The University of North Carolina at Chapel Hill is committed to a policy for hazardous waste management that places a high priority on waste minimization and pollution prevention. In accordance with Environmental Protection Agency (EPA) guidelines, the University has developed a waste minimization program.
Contractor Guidelines for Hazardous and Universal Wastes
All Hazardous and Universal Waste (H/U) issues shall be presented to the department of Environment, Health and Safety (EHS).
- EHS Department: 919-962-5507
Do not ship any Hazardous or Universal Wastes without EHS notification and approval. EHS must be notified to ensure that the proper paperwork, with the correct EPA ID number, addresses, and emergency contact information is used.
Bills of Lading, Manifests and LDRs must also be signed by a representative of EHS for all shipments of hazardous or universal waste, excluding asbestos.
All H/U waste shall be handled using applicable Federal and State laws, including EPA regulations codified in the 40 CFR. For assistance, contact EHS.
UNC’s approved disposal vendors are listed below, or contact EHS for additional information.
If you are unsure if you have a hazardous waste, contact EHS.
- Bulbs: The following procedure is to be used for 4 and 8-foot fluorescent bulbs, High Intensity Discharge Bulbs (mercury bulbs), and U-Tubes.
- Bulbs should be placed in manufactured boxes.
- When you put the first bulb in the box, a Universal Waste label shall be placed on the outside of the box. Fill in contents and date.
- When not actively putting bulbs in the box, the lid shall be closed and sealed.
- Keep boxes inside, and away from any water.
- EHS does not approve of the use of a fluorescent bulb crusher.
- Mercury-Contaminated Materials
- All mercury contamination must be treated as hazardous waste and disposed of according to State and Federal regulations. All sink traps located within research buildings are suspected to be contaminated with some mercury. Immediately contact the UNC Environment, Health and Safety Department if and/or when these items are discovered for a copy of the University’s Mercury Plumbing Removal procedure.
- Contractor shall contact a reputable hazardous waste disposal firm for removal, shipping, and disposal needs. Mercury items shall be sent to a facility within the U.S. for retort. UNC cannot ship any materials out of the country for disposal, recycle, or retort. This includes mercury containing switches, devices, and sink traps.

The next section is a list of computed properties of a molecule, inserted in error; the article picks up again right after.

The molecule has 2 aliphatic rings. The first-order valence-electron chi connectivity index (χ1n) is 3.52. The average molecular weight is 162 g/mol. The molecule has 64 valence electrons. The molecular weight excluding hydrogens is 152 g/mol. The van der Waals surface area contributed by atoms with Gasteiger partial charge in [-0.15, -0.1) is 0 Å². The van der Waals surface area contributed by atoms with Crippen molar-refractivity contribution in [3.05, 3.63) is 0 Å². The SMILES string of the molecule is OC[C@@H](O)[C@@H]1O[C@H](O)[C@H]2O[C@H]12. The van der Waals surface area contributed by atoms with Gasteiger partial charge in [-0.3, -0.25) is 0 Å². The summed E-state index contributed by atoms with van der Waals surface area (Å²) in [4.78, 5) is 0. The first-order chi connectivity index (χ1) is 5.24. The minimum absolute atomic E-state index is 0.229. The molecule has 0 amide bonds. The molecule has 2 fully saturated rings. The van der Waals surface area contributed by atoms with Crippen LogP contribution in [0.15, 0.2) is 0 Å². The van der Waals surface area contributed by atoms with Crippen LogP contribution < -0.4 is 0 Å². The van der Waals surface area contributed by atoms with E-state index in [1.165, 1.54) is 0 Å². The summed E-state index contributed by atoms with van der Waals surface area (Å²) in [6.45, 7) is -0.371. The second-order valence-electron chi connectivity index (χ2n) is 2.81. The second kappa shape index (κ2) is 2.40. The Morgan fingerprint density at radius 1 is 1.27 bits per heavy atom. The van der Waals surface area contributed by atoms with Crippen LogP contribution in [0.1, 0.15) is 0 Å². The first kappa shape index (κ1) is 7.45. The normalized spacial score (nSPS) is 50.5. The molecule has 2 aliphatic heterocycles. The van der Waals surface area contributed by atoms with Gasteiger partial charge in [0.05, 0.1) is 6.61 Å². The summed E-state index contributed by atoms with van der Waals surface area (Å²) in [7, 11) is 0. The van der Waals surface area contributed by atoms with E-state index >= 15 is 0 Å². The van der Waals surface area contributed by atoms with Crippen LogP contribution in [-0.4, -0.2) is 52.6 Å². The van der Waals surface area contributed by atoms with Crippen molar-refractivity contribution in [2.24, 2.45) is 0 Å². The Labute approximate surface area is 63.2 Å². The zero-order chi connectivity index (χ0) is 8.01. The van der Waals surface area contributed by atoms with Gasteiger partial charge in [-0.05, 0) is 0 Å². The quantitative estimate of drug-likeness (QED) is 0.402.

- Ballasts: PCB and Non-PCB Ballast
- PCB Ballasts shall be placed into UN approved 55-gallon drums for disposal, and shipped on a Hazardous Waste Manifest. Also, the lid on the drum shall be secured unless actively adding to the drum. There is a one-year time limit to dispose of the drum from when the first ballast went into it. A ballast is considered to be a PCB ballast if the label says it is, or the label does not say at all.
- Non-PCB Ballasts will have “No-PCBs” written on the ballasts. These should be placed in a separate drum, (UN Approved), for recycling.
- When planning storage, keep in mind that a full ballast drum weighs approximately 700 pounds.
- Broken Fluorescent Tubes
- Fluorescent bulbs, HID’s, or U-tubes that are unintentionally broken, shall be placed into a UN approved poly drum. These may be considered Hazardous Waste and should be treated as such due to the possible release of mercury vapors. When not actively adding to the drum, the lid shall be on, and secure. Also, the drum needs to have a label that says Broken Fluorescent Bulbs, and the date the first item was placed inside the drum. The one-year time limit for disposal applies to this waste as well.
- Asbestos: See the construction specifications on Asbestos Abatement.
- Lead Paint
- Lead Paint waste from scraping, grinding, or peeling is considered hazardous waste and shall be stored in a UN approved drum with the lid securely fastened. This drum must be labeled as Lead Paint Chips and locked in an area away from public access.
- Core samples from suspected Lead Based Paint containing materials such as walls, doors, and door casings shall be taken prior to demolition and sent for TCLP analysis. An EHS representative shall be present for any sampling activities.
- All sampling results shall be sent to EHS for proper waste disposal determination.
- Miscellaneous Chemicals
- Any chemicals found during demolition shall be handled as hazardous waste. Examples include: cylinders, bottles, cans with liquid, spill clean-ups etc.
Erosion and Sedimentation Requirements
Please visit the Erosion and Sedimentation Guidelines section of the Stormwater Management section.